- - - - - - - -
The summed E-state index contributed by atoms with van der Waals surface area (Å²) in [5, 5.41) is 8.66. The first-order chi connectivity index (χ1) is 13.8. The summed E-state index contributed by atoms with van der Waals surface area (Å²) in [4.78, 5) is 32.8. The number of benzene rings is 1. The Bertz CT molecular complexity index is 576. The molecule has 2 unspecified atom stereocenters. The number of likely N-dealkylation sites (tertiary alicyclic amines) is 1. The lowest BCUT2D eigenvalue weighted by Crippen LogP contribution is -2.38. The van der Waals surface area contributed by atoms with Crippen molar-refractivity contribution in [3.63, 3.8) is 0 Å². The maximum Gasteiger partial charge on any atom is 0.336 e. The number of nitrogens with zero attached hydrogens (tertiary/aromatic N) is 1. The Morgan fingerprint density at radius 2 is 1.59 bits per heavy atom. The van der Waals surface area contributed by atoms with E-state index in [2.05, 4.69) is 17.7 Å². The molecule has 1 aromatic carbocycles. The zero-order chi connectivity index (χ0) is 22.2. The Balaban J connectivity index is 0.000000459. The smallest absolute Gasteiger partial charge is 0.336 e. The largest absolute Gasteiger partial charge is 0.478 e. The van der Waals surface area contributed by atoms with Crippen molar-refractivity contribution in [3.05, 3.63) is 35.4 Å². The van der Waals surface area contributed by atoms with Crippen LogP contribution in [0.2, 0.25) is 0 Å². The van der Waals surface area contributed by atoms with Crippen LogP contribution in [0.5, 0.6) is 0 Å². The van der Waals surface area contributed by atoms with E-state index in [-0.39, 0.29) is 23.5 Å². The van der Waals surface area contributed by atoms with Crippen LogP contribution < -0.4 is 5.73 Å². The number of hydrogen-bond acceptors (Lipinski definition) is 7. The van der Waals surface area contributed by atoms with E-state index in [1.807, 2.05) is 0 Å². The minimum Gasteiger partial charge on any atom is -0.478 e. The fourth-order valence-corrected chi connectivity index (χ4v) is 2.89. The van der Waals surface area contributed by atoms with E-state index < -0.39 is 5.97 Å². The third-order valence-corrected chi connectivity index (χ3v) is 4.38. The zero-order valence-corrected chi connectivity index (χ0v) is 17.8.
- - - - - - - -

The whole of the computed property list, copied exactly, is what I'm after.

The summed E-state index contributed by atoms with van der Waals surface area (Å²) in [5, 5.41) is 8.66. The first-order chi connectivity index (χ1) is 13.8. The summed E-state index contributed by atoms with van der Waals surface area (Å²) in [4.78, 5) is 32.8. The number of benzene rings is 1. The Bertz CT molecular complexity index is 576. The molecule has 2 unspecified atom stereocenters. The number of likely N-dealkylation sites (tertiary alicyclic amines) is 1. The lowest BCUT2D eigenvalue weighted by Crippen LogP contribution is -2.38. The van der Waals surface area contributed by atoms with Crippen molar-refractivity contribution in [3.63, 3.8) is 0 Å². The maximum Gasteiger partial charge on any atom is 0.336 e. The number of nitrogens with zero attached hydrogens (tertiary/aromatic N) is 1. The Morgan fingerprint density at radius 2 is 1.59 bits per heavy atom. The van der Waals surface area contributed by atoms with E-state index in [2.05, 4.69) is 17.7 Å². The molecule has 1 aromatic carbocycles. The zero-order chi connectivity index (χ0) is 22.2. The Balaban J connectivity index is 0.000000459. The smallest absolute Gasteiger partial charge is 0.336 e. The largest absolute Gasteiger partial charge is 0.478 e. The van der Waals surface area contributed by atoms with Crippen molar-refractivity contribution in [3.05, 3.63) is 35.4 Å². The van der Waals surface area contributed by atoms with Crippen LogP contribution in [0.2, 0.25) is 0 Å². The van der Waals surface area contributed by atoms with Crippen LogP contribution in [0.5, 0.6) is 0 Å². The van der Waals surface area contributed by atoms with E-state index in [-0.39, 0.29) is 23.5 Å². The van der Waals surface area contributed by atoms with Crippen LogP contribution < -0.4 is 5.73 Å². The number of hydrogen-bond acceptors (Lipinski definition) is 7. The van der Waals surface area contributed by atoms with E-state index in [1.807, 2.05) is 0 Å². The minimum Gasteiger partial charge on any atom is -0.478 e. The fourth-order valence-corrected chi connectivity index (χ4v) is 2.89. The van der Waals surface area contributed by atoms with E-state index < -0.39 is 5.97 Å². The third-order valence-corrected chi connectivity index (χ3v) is 4.38. The zero-order valence-corrected chi connectivity index (χ0v) is 17.8.